PAIN WITH GENERALIZED SYMPTOMS
Fever and other generalized symptoms occurring with back pain suggest possible infection or tumor. Diskitis commonly is associated with fever, anorexia, malaise, and irritability in children younger than 10 years. In children one to three years of age, diskitis may be associated with cessation of walking.25 In older children, abdominal pain also may be present. A positive straight leg raising test result, caused by tight hamstrings, is common. Radiographic findings may be normal early (less than three weeks after the pain begins) but later show disk-space narrowing and end-plate changes (Figure 1). Complete blood count and erythrocyte sedimentation rate are usually elevated, and Staphylococcus aureus is the most common organism associated with diskitis.26 If radiographic findings are normal and the erythrocyte sedimentation rate is elevated, a bone scan should be performed. Treatment with antibiotics and immobilization usually resolves symptoms in about three weeks.
Herniated disks, fractures, and muscle strains present as acute back pain. A herniated disk in children and adolescents presents similarly to that in adults and may be associated with pain radiating down one or both legs, pain with the Valsalva maneuver, or stiffness.27,28 Most patients will have a positive straight leg raising test result, although some will simply present with hamstring tightness and no radiculopathy.
An acute fracture of the pars interarticularis (spondylolysis; Figure 2) or a slipped vertebral apophysis (e.g., fracture of the vertebral growth plate) usually causes severe, acute pain in the lumbar spine. A slipped apophysis may have a presentation similar to a herniated disk, with pain radiating down the legs. Vertebral fractures may be caused by trauma from a motor vehicle crash or fall from a height and are usually associated with other injuries. Radiculopathy suggests a burst or Chance fracture (i.e., transverse fracture through the bone or disk) with spinal canal compromise.
Muscle strains are usually related to physical activity; they present as acute back pain without radiation.
Scheuermann's kyphosis is an osteochondrosis that presents as an abnormality of the vertebral epiphyseal growth plates. Radiographic findings may include vertebral wedging of five degrees or more on three adjacent vertebral bodies, end-plate changes, or disk-space narrowing. Onset of Scheuermann's kyphosis occurs in adolescence, and it should be distinguished from postural kyphosis. Scheuermann's kyphosis is rigid, and the pain is generally gradual, located over the deformity, and worst at the end of the day. Although back pain is more common in patients with Scheuermann's kyphosis than in the general population, there generally is no difference in days off work.30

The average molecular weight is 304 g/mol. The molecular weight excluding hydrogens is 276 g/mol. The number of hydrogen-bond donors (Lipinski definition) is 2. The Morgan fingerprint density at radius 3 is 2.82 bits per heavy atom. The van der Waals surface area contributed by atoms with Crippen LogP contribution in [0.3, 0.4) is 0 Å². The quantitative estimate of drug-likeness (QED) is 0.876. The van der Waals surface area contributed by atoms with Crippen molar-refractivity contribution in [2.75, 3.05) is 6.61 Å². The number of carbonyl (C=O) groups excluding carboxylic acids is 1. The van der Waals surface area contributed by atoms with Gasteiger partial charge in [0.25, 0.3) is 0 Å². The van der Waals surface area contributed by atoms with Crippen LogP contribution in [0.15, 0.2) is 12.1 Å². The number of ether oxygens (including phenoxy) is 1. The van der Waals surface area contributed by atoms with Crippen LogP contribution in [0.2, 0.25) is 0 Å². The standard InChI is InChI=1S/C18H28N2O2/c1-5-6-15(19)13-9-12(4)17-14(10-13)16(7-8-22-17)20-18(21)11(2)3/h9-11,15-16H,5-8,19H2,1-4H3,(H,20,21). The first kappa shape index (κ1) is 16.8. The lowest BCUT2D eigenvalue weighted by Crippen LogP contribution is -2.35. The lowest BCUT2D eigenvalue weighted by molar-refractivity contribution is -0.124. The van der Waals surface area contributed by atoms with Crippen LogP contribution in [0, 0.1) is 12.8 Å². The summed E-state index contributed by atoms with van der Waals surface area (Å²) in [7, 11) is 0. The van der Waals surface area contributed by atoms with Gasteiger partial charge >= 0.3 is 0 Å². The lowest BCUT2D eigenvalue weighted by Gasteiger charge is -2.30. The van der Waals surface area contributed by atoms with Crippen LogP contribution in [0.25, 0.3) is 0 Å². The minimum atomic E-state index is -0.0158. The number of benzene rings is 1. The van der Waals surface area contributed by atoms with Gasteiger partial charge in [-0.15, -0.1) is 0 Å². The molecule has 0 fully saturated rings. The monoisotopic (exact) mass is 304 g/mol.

Inflammatory joint disorders (e.g., juvenile rheumatoid arthritis or ankylosing spondylitis) can also cause back pain in children and adolescents. Morning stiffness is common, and mobility may improve with moist heat such as from a hot bath or shower. Sacroiliac joint tenderness may be present, although nighttime pain is uncommon with inf lammatory joint disorders. Sacroiliac joint changes with limited chest expansion may occur with juvenile ankylosing spondylitis. The Flexion, Abduction, and External Rotation (FABER) test of the hip may detect joint problems (Figure 3).
Psychological problems may be difficult to distinguish from other causes of back pain.31 If the work-up is normal and the physician suspects a conversion disorder, a mental health professional should be consulted.
PAIN WORSENS WITH SPINAL MOVEMENT
Flexion of the spine increases the strain on the anterior elements of the spine, particularly the vertebral bodies and disk spaces. Thus, pain related to a herniated disk is usually worse with forward flexion. Other causes of pain with forward flexion include slipped apophysis and vertebral lesions (e.g., diskitis, osteomyelitis, vertebral body tumor).
Extension of the spine increases the strain on the posterior elements of the spine, including the facet joints, pars interarticularis, and pedicles. If an injury or lesion (e.g., osteoid osteoma, osteoblastoma) is present in this area, the patient will be reluctant to hyperextend the back. Spondylolysis occurs in approximately 4 percent of children younger than six years and in approximately 6 percent of adults.32 The condition is commonly associated with repetitive hyperextension such as with gymnastics and swimming.33,34